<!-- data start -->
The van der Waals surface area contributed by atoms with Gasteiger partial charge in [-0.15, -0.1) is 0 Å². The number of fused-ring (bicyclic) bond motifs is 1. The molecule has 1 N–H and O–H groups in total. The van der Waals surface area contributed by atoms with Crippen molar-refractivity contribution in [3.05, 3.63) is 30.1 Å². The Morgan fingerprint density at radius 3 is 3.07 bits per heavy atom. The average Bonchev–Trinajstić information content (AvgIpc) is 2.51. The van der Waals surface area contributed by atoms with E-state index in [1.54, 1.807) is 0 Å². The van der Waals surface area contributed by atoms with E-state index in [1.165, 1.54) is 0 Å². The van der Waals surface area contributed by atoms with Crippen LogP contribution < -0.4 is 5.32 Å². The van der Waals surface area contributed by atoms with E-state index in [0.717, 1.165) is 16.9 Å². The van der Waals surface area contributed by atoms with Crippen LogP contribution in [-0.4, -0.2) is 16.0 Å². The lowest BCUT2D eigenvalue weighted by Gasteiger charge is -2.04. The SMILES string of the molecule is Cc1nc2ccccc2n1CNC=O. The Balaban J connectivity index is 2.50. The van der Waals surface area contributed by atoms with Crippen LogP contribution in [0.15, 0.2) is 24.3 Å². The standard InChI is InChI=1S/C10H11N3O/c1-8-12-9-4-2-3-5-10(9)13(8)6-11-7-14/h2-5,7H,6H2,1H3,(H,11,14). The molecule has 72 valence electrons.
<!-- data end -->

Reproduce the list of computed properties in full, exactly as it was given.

The van der Waals surface area contributed by atoms with Gasteiger partial charge in [-0.15, -0.1) is 0 Å². The number of fused-ring (bicyclic) bond motifs is 1. The molecule has 1 N–H and O–H groups in total. The van der Waals surface area contributed by atoms with Crippen molar-refractivity contribution in [3.05, 3.63) is 30.1 Å². The Morgan fingerprint density at radius 3 is 3.07 bits per heavy atom. The average Bonchev–Trinajstić information content (AvgIpc) is 2.51. The van der Waals surface area contributed by atoms with E-state index in [1.54, 1.807) is 0 Å². The van der Waals surface area contributed by atoms with E-state index in [1.165, 1.54) is 0 Å². The van der Waals surface area contributed by atoms with Crippen LogP contribution < -0.4 is 5.32 Å². The van der Waals surface area contributed by atoms with E-state index in [0.717, 1.165) is 16.9 Å². The van der Waals surface area contributed by atoms with Crippen LogP contribution in [-0.4, -0.2) is 16.0 Å². The lowest BCUT2D eigenvalue weighted by Gasteiger charge is -2.04. The SMILES string of the molecule is Cc1nc2ccccc2n1CNC=O. The Balaban J connectivity index is 2.50. The van der Waals surface area contributed by atoms with Crippen LogP contribution in [0.15, 0.2) is 24.3 Å². The standard InChI is InChI=1S/C10H11N3O/c1-8-12-9-4-2-3-5-10(9)13(8)6-11-7-14/h2-5,7H,6H2,1H3,(H,11,14). The molecule has 72 valence electrons.